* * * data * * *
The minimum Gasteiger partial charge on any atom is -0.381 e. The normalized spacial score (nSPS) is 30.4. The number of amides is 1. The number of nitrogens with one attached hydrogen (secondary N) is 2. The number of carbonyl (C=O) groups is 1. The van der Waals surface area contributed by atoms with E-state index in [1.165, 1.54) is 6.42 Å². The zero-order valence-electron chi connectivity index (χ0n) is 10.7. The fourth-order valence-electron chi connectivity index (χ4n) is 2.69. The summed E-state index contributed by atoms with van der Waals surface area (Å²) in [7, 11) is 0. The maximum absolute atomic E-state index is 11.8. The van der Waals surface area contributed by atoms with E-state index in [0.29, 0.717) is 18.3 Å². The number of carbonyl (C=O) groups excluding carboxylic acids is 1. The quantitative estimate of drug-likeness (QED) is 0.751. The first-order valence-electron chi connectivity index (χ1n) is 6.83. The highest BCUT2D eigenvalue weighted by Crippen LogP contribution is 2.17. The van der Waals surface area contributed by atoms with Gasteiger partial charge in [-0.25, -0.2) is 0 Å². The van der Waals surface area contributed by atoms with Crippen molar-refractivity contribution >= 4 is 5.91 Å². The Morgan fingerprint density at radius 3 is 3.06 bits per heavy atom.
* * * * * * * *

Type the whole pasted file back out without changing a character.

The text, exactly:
The minimum Gasteiger partial charge on any atom is -0.381 e. The normalized spacial score (nSPS) is 30.4. The number of amides is 1. The number of nitrogens with one attached hydrogen (secondary N) is 2. The number of carbonyl (C=O) groups is 1. The van der Waals surface area contributed by atoms with E-state index in [1.165, 1.54) is 6.42 Å². The zero-order valence-electron chi connectivity index (χ0n) is 10.7. The fourth-order valence-electron chi connectivity index (χ4n) is 2.69. The summed E-state index contributed by atoms with van der Waals surface area (Å²) in [7, 11) is 0. The maximum absolute atomic E-state index is 11.8. The van der Waals surface area contributed by atoms with E-state index in [0.29, 0.717) is 18.3 Å². The number of carbonyl (C=O) groups excluding carboxylic acids is 1. The quantitative estimate of drug-likeness (QED) is 0.751. The first-order valence-electron chi connectivity index (χ1n) is 6.83. The highest BCUT2D eigenvalue weighted by Crippen LogP contribution is 2.17. The van der Waals surface area contributed by atoms with Gasteiger partial charge in [-0.25, -0.2) is 0 Å². The van der Waals surface area contributed by atoms with Crippen molar-refractivity contribution >= 4 is 5.91 Å². The Morgan fingerprint density at radius 3 is 3.06 bits per heavy atom.